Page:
/// The API Error Code, represented as a string value.
    /// </summary>
    public string Code { getset; }
    /// <summary>
    /// The API Error Category, represented as a string value.
    /// </summary>
    public string Category { getset; }
    /// <summary>
    /// A collection of model Validation Errors relating to the API request.
    /// </summary>
    [JsonProperty(DefaultValueHandling = DefaultValueHandling.Ignore)]
    public ICollection<ValidationError> ValidationErrors { getset; }

In the ApiProblemDetails class above we add a Code property to represent our own custom error code. The value for this could be "resourceNotFound" as an example. You can make this a numeric code if you prefer. Personally, I’ve decided to make it a string/enum to avoid the quandary regarding the categorisation of custom error codes i.e. should you divide your error codes into client and server errors like HTTP does?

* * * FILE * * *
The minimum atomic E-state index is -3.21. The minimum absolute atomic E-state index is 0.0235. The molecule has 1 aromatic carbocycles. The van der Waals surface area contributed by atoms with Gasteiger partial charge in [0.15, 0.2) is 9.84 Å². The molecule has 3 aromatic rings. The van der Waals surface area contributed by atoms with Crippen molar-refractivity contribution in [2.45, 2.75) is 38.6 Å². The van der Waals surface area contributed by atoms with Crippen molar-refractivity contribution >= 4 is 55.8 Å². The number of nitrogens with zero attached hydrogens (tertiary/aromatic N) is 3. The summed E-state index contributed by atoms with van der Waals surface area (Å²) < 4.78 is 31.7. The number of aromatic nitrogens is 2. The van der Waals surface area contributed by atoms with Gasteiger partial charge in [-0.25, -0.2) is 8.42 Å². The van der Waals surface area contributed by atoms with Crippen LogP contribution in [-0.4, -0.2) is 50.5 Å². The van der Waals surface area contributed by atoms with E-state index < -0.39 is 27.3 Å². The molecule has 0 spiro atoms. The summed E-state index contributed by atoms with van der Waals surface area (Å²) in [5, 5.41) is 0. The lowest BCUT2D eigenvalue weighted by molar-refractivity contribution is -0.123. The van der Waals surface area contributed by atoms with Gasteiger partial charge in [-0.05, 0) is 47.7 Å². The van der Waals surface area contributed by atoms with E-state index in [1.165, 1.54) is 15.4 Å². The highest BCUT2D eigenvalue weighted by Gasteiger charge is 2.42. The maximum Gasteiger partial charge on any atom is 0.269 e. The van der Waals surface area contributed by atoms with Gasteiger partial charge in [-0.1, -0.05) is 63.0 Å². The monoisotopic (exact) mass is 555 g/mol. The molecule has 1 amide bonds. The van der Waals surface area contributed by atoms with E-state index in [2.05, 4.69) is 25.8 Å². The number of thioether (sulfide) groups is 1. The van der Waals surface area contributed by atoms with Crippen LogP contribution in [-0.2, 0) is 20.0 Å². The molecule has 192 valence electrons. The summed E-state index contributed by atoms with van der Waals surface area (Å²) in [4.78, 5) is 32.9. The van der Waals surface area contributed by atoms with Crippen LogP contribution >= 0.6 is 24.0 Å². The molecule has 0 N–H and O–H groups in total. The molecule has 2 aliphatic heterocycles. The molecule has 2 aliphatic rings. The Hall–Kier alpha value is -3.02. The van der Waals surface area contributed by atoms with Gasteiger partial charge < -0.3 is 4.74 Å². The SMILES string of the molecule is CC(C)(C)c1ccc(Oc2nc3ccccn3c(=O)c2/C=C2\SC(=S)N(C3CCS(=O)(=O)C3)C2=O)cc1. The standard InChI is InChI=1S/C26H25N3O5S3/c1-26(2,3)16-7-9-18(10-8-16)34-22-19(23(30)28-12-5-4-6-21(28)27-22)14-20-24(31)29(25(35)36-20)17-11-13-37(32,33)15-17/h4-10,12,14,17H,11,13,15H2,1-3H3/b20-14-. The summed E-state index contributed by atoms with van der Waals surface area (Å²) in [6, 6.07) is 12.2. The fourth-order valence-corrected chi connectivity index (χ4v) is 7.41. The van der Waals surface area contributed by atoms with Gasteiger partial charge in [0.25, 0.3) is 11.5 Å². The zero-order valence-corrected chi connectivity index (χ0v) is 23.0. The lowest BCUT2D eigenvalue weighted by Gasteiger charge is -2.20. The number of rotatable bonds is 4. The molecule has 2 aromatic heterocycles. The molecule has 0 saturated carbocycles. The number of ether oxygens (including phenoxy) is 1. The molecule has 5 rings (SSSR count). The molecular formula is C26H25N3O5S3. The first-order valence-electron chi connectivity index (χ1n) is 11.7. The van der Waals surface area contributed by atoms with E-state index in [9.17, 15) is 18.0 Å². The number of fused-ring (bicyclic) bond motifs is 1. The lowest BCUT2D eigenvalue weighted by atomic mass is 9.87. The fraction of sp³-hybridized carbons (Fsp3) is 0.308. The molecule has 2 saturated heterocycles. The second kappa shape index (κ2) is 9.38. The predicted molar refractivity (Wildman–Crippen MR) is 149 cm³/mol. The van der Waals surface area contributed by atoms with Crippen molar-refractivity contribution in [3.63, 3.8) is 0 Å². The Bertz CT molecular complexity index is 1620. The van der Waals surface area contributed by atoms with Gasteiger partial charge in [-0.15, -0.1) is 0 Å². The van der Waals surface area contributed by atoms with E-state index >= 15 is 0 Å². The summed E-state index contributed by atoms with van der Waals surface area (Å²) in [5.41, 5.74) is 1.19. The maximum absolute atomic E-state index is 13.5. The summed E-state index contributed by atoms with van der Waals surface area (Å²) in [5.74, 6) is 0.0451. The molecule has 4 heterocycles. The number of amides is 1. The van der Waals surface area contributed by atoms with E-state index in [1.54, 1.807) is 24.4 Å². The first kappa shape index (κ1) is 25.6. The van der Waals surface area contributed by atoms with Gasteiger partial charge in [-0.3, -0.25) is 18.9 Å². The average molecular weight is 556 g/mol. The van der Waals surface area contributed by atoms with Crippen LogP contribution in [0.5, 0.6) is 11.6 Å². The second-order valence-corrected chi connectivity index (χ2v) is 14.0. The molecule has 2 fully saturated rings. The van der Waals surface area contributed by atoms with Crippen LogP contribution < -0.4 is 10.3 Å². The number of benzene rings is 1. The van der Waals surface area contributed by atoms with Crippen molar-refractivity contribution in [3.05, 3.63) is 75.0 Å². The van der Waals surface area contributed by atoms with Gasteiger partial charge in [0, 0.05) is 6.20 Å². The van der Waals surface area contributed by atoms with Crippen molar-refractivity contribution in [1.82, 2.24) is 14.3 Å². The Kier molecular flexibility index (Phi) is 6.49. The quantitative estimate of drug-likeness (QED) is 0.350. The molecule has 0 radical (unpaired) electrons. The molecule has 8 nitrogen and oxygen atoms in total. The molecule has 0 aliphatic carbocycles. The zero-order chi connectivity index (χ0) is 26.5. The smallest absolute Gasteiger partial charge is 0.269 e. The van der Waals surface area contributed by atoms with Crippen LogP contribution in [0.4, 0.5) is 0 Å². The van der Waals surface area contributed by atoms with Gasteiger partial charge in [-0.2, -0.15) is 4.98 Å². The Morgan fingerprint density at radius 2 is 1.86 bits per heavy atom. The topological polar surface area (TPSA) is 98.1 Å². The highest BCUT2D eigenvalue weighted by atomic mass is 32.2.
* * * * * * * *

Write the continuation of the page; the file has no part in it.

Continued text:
Here is an enumeration of possible ApiErrorCode values which can be extended to suit your application.

/// <summary>
/// Possible API Error Codes.
/// </summary>
public enum ApiErrorCode

The Category property allows us to separate standard protocol (HTTP) errors from custom errors which are specific to our application e.g. "custom" or "yourProductName".

Lastly, the ValidationErrors property provides a way for us to pass a list of validation errors to the client whenever an invalid model has been supplied to POST/PUT operations etc.

The ValidationError class simply holds the Name of the invalid model property and the Description of the validation error.

/// <summary>
/// Represents a model Validation Error.